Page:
• Reuse and Recycling: • 2006/7: total waste Renewable energy: • Target: 17% greater energy efficiency Operational efficiency Network Technology: Electricity makes up 80 percent of the energy used by Swisscom, • followed by heating fuels (heating oil, gas and district heating) and vehicle fuels (petrol and diesel) in second and third place, respectively. Swisscom aims to increase its energy efficiency by 17 percent between 2002 and 2010, a target agreement that Swisscom reached with the Energy Agency for the Economy (EnAW). Swisscom particularly sees room for improvement in its telecommunications networks and IT (low power modes for broadband and mobile networks, optimised cooling, use of waste heat). Its pioneering MISTRAL project uses fresh-air cooling as an alternative to air conditioning for telecommunications installations. Once implementation is complete (scheduled for the end of 2012), it is predicted that MISTRAL will save 10% on electricity. Swisscom was also Europe's first telecommunications company to sign a code of conduct governing the energy consumption of broadband equipment. Renewable energy: Swisscom purchases around 13 million kWh of naturemade star eco- • energy each year. This means wind power from Mont Crosin, solar power from a variety of solar plants and hydroelectricity from naturemade star-certified hydroelectric power stations. Swisscom also sits on the board of the label's supporting institution, the Association for Environmentally Sound Electricity (VUE). In addition, Swisscom apprentices are constructing solar installations on Swisscom buildings. Four of these installations have been constructed to date and more will be added in the next few years. Swisscom draws more green energy from wind and solar power than any other company in Switzerland. • Internal Initiatives Carbon footprint management: Swisscom makes eco-conscious investments in its vehicles • (types such as hybrids, natural gas-powered vehicles, etc.) and buildings (new heating concept). In 2007, Swisscom began operating eleven natural gas-fuelled cars and 35 hybrid vehicles. Hybrid vehicles have proven particularly efficient and the number of hybrid vehicles in the fleet is expected to grow in the coming years (to several hundred).The consumption of heating fuels dropped in 2007 (by 3% below the previous year level), totalling 213 terajoules. This decrease is mainly the result of the ESPACE project (optimisation of office building space). Swisscom is looking into utilizing waste heat from buildings (in particular data centres) for other purposes. The company is currently investigating whether the waste heat generated by the Zollikofen computing centre could be utilised to feed an interconnected heating network – this could meet the entire heating needs of several major companies and residential buildings. Four Swisscom sites (Gossau, Ostermundigen, Worblaufen and Zurich-Binz) have been awarded the label quot;nature parkquot; by the Nature & Business Foundation which recognises their contribution to the environmental sustainability of work locations. Waste: The volume of waste produced by Swisscom fell in 2007 to 1,265 tonnes. Swisscom • uses the Swiss Waste Exchange which is a platform for buyers and sellers of waste. Approximately two-thirds of its waste is recyclable– including metal (primarily from cables), paper, glass, PET etc. In terms of volume, hazardous waste is of ‘minor importance’ for Swisscom in terms of volume. In 2007, this comprised 12.8 tonnes, mainly comprised of batteries and fluorescent lighting tubes. Swisscom’s total consumption of paper decreased from the previous fiscal year, by 6.1% in 2007. In the same period, office paper usage decreased by 25%. Standardization: Swisscom was the world's first telecommunications company to be certified • to the environmental standard ISO 14001. Internal employee campaigns Programmes for responsible energy use: employees can now read about the company’s • environmental activities in regular newsletters as well as on the intranet and in the staff magazine. Swisscom’s environmental management group publishes an environmental blog which is accessible both internally and externally. Employees are encouraged to participate in WWF’s biodiversity conservation project SMARAGD. Swisscom pays 50% of the cost for time spent on such deployments, while the employees themselves pay the other half. Biking to work is also encouraged. External public campaigns Handset recycling programme: Customers can take their used devices back to Swisscom, • which recycles phones via the Solidarcomm project. This project aims to combine ecological and social benefits by sorting and reconditioning phones and giving part of the profits to Sustainability in Telecoms (October 2008) Page 25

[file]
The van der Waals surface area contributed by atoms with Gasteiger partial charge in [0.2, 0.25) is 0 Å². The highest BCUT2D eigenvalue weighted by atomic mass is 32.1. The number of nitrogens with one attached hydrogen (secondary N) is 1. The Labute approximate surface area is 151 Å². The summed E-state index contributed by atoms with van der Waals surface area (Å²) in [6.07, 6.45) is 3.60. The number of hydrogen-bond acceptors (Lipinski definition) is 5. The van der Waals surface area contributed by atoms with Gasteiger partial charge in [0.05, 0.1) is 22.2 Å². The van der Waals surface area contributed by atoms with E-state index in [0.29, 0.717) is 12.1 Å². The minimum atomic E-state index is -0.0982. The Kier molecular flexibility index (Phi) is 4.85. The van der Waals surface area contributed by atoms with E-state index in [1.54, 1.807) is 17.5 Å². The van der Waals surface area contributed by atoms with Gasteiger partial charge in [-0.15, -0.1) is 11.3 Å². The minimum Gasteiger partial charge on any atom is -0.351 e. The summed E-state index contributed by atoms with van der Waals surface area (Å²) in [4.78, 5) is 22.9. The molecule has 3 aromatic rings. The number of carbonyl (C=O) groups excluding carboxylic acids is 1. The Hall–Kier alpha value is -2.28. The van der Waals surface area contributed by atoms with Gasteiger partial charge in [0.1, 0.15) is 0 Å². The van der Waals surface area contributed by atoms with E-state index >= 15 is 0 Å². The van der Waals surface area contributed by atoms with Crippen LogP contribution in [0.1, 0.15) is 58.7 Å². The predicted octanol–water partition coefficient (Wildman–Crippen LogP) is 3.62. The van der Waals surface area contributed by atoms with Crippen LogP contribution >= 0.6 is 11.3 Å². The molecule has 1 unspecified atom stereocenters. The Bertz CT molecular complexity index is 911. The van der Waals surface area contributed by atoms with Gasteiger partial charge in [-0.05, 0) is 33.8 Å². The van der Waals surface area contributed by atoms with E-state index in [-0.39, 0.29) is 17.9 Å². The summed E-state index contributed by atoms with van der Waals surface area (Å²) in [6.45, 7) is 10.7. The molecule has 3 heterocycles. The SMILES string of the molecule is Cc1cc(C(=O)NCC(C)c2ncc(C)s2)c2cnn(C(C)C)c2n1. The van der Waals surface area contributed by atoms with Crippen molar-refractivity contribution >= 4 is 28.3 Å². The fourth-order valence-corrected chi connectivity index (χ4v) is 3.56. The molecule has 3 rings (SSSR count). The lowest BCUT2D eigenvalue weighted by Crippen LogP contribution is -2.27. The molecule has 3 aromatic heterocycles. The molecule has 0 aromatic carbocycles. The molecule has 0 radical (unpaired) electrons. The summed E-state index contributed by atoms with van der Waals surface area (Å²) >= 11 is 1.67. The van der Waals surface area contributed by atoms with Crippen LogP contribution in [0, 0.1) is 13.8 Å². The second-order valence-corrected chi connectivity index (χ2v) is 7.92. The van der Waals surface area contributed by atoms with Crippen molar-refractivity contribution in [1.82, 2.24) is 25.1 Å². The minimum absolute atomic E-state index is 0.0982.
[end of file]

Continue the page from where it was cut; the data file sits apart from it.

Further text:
• charities. Products are priced in such a way that customers pay an advance recycling fee when they purchase new equipment, which ensures that the used products are properly recycled. Campaign to enhance e-billing: Electronic billing has been introduced. • Swisscom has an environment website which is aimed at providing dialogue with residential • customers. Environmentally friendly products and services Existing services: Swisscom has labelled its eco-sustainable services as ‘Green services’. • The company is in the early stages of developing an extensive portfolio. It currently offers Teleworking, Conferencing services (teleconferencing and webconferencing), and Hosting (outsourcing IT infrastructure). Swisscom supports the Swiss National Park by providing technical solutions, such as an SMS service and the interactive Webpark walking guide. It is one of the main sponsors of the new national park centre in Zernez. Green products Swisscom has identified that demand in the home market is particularly high • for modems and set-top boxes with reduced standby power consumption. Swisscom signed a Code of Conduct governing set-top boxes at the Swiss Federal Office of Energy and has set its own goals higher than these. Swisscom, in collaboration with Swissvoice, has launched a service called ECOMODE – the designation for a line of low-radiation cordless telephones whose transmission signals are interrupted as soon as the handset is replaced on the base station. Low-emission DECT telephones are Swisscom's first marketable quot;green productquot;. Swisscom hopes to roll out additional products and use a leaf-shaped symbol to label its green products. Industry initiatives and benchmarks Initiatives: Swisscom is a member of ETNO, Sustainability Working Group and is signatory to • the Sustainability Charter. It also is a partner with ÖBU (Swiss Association for Environmentally Conscious Management), the Association for Environmentally Sound Electricity (VUE) and EnAW (Energy Agency for Industry) which has provided a universal target agreement for CO2 reduction and increased energy efficiency. Swisscom also supports the principles of the Swiss Code of Ethics and bases its reporting on the Global Reporting Initiative (GRI). It is a partner of the WWF and sponsors the GLOBE environmental school project. Only Swisscom and TDC have signed up to comply with the European standards for energy efficient equipment. TeliaSonera's own environmental work is mainly connected to its telecommunications networks. Energy issues in general and CO2 in particular are issues to which TeliaSonera wants to pay specific attention. Each profit centre defines its environmental programme with defined focus areas, objectives, specific goals, actions and indicators based on the environmental aspects and stakeholder demands specific to its own market. TeliaSonera introduced CSR reports in 2004, indicative of the fact that previously most Scandinavian countries didn’t place the same emphasis on reporting but comply with a much more extensive legislative system. Quantifiable parameters Emissions: • 2006: 155,906 metric tonnes CO2 equivalent (Sweden, Finland, Lithuania, Denmark and Norway) Renewable energy: • 2006: approximately 58% of the energy used was from renewable sources. Operational efficiency Network Technology: TeliaSonera has conducted life cycle assessments for many of its • telecommunications services Renewable energy: In Finland, about 10% of TeliaSonera’s total electricity consumption is • generated by wind power, and electricity from renewable sources (water, wind and biomass) accounted for 72% of total electricity consumption (2006). In Sweden, TeliaSonera has piloted fuel cells in telecom exchanges (2006). The electricity consumption of the operations in Norway are CO2 neutral, since the electricity in Norway is produced totally by water power. Sustainability in Telecoms (October 2008) Page 26